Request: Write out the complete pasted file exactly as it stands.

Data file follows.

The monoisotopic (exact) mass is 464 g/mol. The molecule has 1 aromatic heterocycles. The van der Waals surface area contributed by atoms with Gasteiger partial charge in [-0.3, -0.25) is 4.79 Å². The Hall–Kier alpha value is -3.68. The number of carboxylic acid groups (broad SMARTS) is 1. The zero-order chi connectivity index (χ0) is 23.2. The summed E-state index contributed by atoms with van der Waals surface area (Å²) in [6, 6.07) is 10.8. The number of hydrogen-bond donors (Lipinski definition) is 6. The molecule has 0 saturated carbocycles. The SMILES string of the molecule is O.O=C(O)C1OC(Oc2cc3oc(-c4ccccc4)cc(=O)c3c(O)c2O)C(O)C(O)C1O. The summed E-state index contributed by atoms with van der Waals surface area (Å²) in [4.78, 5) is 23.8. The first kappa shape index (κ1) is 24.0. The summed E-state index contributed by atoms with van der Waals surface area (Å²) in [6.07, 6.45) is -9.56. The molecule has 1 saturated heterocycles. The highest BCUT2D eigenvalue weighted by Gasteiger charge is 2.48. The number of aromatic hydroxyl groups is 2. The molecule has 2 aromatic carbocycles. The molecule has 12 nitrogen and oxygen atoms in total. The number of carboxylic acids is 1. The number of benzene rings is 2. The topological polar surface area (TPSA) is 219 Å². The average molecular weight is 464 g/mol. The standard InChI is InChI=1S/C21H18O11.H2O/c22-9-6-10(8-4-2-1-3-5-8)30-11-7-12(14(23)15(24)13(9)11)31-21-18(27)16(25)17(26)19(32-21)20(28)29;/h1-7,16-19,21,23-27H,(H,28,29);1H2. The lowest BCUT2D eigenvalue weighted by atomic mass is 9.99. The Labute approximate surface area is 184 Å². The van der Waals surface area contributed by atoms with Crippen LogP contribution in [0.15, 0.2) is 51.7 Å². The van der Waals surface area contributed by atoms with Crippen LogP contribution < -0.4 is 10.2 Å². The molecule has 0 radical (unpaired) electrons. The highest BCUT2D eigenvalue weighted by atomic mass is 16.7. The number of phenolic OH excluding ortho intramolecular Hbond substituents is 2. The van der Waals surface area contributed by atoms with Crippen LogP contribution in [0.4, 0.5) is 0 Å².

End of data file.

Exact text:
The monoisotopic (exact) mass is 464 g/mol. The molecule has 1 aromatic heterocycles. The van der Waals surface area contributed by atoms with Gasteiger partial charge in [-0.3, -0.25) is 4.79 Å². The Hall–Kier alpha value is -3.68. The number of carboxylic acid groups (broad SMARTS) is 1. The zero-order chi connectivity index (χ0) is 23.2. The summed E-state index contributed by atoms with van der Waals surface area (Å²) in [6, 6.07) is 10.8. The number of hydrogen-bond donors (Lipinski definition) is 6. The molecule has 0 saturated carbocycles. The SMILES string of the molecule is O.O=C(O)C1OC(Oc2cc3oc(-c4ccccc4)cc(=O)c3c(O)c2O)C(O)C(O)C1O. The summed E-state index contributed by atoms with van der Waals surface area (Å²) in [4.78, 5) is 23.8. The first kappa shape index (κ1) is 24.0. The summed E-state index contributed by atoms with van der Waals surface area (Å²) in [6.07, 6.45) is -9.56. The molecule has 1 saturated heterocycles. The highest BCUT2D eigenvalue weighted by Gasteiger charge is 2.48. The number of aromatic hydroxyl groups is 2. The molecule has 2 aromatic carbocycles. The molecule has 12 nitrogen and oxygen atoms in total. The number of carboxylic acids is 1. The number of benzene rings is 2. The topological polar surface area (TPSA) is 219 Å². The average molecular weight is 464 g/mol. The standard InChI is InChI=1S/C21H18O11.H2O/c22-9-6-10(8-4-2-1-3-5-8)30-11-7-12(14(23)15(24)13(9)11)31-21-18(27)16(25)17(26)19(32-21)20(28)29;/h1-7,16-19,21,23-27H,(H,28,29);1H2. The lowest BCUT2D eigenvalue weighted by atomic mass is 9.99. The Labute approximate surface area is 184 Å². The van der Waals surface area contributed by atoms with Crippen LogP contribution in [0.15, 0.2) is 51.7 Å². The van der Waals surface area contributed by atoms with Crippen LogP contribution < -0.4 is 10.2 Å². The molecule has 0 radical (unpaired) electrons. The highest BCUT2D eigenvalue weighted by atomic mass is 16.7. The number of phenolic OH excluding ortho intramolecular Hbond substituents is 2. The van der Waals surface area contributed by atoms with Crippen LogP contribution in [0.4, 0.5) is 0 Å².